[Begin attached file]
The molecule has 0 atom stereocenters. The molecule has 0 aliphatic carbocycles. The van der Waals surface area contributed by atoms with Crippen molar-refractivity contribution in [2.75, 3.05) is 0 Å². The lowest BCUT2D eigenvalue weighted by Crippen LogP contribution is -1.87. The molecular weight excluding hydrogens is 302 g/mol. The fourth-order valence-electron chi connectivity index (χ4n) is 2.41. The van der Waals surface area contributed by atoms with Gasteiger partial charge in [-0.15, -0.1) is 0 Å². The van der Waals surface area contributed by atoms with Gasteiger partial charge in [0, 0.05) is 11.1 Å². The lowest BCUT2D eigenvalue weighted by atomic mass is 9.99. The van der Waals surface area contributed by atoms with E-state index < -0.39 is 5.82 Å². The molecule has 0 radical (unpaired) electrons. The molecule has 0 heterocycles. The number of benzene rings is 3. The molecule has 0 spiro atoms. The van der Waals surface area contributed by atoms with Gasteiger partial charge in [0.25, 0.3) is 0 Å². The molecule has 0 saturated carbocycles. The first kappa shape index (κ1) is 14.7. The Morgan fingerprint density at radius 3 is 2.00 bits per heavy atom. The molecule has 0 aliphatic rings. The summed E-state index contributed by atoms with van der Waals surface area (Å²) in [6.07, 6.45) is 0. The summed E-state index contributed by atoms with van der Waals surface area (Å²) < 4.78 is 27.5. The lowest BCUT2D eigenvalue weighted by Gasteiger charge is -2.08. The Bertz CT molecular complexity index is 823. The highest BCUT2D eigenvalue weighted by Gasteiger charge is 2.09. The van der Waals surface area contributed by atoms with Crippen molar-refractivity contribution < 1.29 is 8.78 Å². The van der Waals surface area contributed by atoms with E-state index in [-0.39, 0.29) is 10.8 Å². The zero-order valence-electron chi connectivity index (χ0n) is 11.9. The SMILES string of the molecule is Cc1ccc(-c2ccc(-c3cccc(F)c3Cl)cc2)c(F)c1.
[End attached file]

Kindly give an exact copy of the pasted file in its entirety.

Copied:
The molecule has 0 atom stereocenters. The molecule has 0 aliphatic carbocycles. The van der Waals surface area contributed by atoms with Crippen molar-refractivity contribution in [2.75, 3.05) is 0 Å². The lowest BCUT2D eigenvalue weighted by Crippen LogP contribution is -1.87. The molecular weight excluding hydrogens is 302 g/mol. The fourth-order valence-electron chi connectivity index (χ4n) is 2.41. The van der Waals surface area contributed by atoms with Gasteiger partial charge in [-0.15, -0.1) is 0 Å². The van der Waals surface area contributed by atoms with Gasteiger partial charge in [0, 0.05) is 11.1 Å². The lowest BCUT2D eigenvalue weighted by atomic mass is 9.99. The van der Waals surface area contributed by atoms with E-state index < -0.39 is 5.82 Å². The molecule has 0 radical (unpaired) electrons. The molecule has 0 heterocycles. The number of benzene rings is 3. The molecule has 0 spiro atoms. The van der Waals surface area contributed by atoms with Gasteiger partial charge in [0.25, 0.3) is 0 Å². The molecule has 0 saturated carbocycles. The first kappa shape index (κ1) is 14.7. The Morgan fingerprint density at radius 3 is 2.00 bits per heavy atom. The molecule has 0 aliphatic rings. The summed E-state index contributed by atoms with van der Waals surface area (Å²) in [6.07, 6.45) is 0. The summed E-state index contributed by atoms with van der Waals surface area (Å²) < 4.78 is 27.5. The lowest BCUT2D eigenvalue weighted by Gasteiger charge is -2.08. The Bertz CT molecular complexity index is 823. The highest BCUT2D eigenvalue weighted by Gasteiger charge is 2.09. The van der Waals surface area contributed by atoms with Crippen molar-refractivity contribution < 1.29 is 8.78 Å². The van der Waals surface area contributed by atoms with E-state index in [-0.39, 0.29) is 10.8 Å². The zero-order valence-electron chi connectivity index (χ0n) is 11.9. The SMILES string of the molecule is Cc1ccc(-c2ccc(-c3cccc(F)c3Cl)cc2)c(F)c1.